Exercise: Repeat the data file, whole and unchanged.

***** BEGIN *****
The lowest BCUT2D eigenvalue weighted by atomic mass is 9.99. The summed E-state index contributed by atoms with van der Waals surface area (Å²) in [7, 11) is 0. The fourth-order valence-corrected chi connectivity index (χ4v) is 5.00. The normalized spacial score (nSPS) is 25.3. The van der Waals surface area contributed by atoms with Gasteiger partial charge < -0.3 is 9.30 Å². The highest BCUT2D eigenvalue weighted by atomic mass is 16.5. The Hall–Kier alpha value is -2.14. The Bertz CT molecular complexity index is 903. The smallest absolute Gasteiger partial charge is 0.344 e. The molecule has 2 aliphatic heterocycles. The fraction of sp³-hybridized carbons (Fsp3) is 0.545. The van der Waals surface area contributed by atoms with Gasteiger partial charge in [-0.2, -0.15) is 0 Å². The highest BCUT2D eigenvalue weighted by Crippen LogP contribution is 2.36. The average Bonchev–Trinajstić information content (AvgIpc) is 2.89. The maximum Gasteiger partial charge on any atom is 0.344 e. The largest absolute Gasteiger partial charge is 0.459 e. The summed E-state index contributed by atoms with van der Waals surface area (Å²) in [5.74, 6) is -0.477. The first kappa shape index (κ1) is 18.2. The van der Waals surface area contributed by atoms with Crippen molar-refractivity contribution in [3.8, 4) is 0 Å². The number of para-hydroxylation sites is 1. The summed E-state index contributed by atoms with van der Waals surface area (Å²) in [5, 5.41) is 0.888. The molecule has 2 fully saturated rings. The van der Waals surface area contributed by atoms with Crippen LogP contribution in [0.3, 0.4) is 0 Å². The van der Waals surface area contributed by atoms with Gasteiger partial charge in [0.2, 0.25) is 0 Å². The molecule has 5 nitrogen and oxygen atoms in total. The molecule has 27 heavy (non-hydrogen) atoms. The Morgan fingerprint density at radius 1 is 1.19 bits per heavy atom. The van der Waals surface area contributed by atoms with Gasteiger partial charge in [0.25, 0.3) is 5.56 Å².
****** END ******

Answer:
The lowest BCUT2D eigenvalue weighted by atomic mass is 9.99. The summed E-state index contributed by atoms with van der Waals surface area (Å²) in [7, 11) is 0. The fourth-order valence-corrected chi connectivity index (χ4v) is 5.00. The normalized spacial score (nSPS) is 25.3. The van der Waals surface area contributed by atoms with Gasteiger partial charge < -0.3 is 9.30 Å². The highest BCUT2D eigenvalue weighted by atomic mass is 16.5. The Hall–Kier alpha value is -2.14. The Bertz CT molecular complexity index is 903. The smallest absolute Gasteiger partial charge is 0.344 e. The molecule has 2 aliphatic heterocycles. The fraction of sp³-hybridized carbons (Fsp3) is 0.545. The van der Waals surface area contributed by atoms with Gasteiger partial charge in [-0.2, -0.15) is 0 Å². The highest BCUT2D eigenvalue weighted by Crippen LogP contribution is 2.36. The average Bonchev–Trinajstić information content (AvgIpc) is 2.89. The maximum Gasteiger partial charge on any atom is 0.344 e. The largest absolute Gasteiger partial charge is 0.459 e. The summed E-state index contributed by atoms with van der Waals surface area (Å²) in [5.74, 6) is -0.477. The first kappa shape index (κ1) is 18.2. The van der Waals surface area contributed by atoms with Crippen molar-refractivity contribution in [3.8, 4) is 0 Å². The number of para-hydroxylation sites is 1. The summed E-state index contributed by atoms with van der Waals surface area (Å²) in [5, 5.41) is 0.888. The molecule has 2 fully saturated rings. The van der Waals surface area contributed by atoms with Crippen LogP contribution in [0.3, 0.4) is 0 Å². The van der Waals surface area contributed by atoms with Gasteiger partial charge in [0.2, 0.25) is 0 Å². The molecule has 5 nitrogen and oxygen atoms in total. The molecule has 27 heavy (non-hydrogen) atoms. The Morgan fingerprint density at radius 1 is 1.19 bits per heavy atom. The van der Waals surface area contributed by atoms with Gasteiger partial charge in [0.25, 0.3) is 5.56 Å².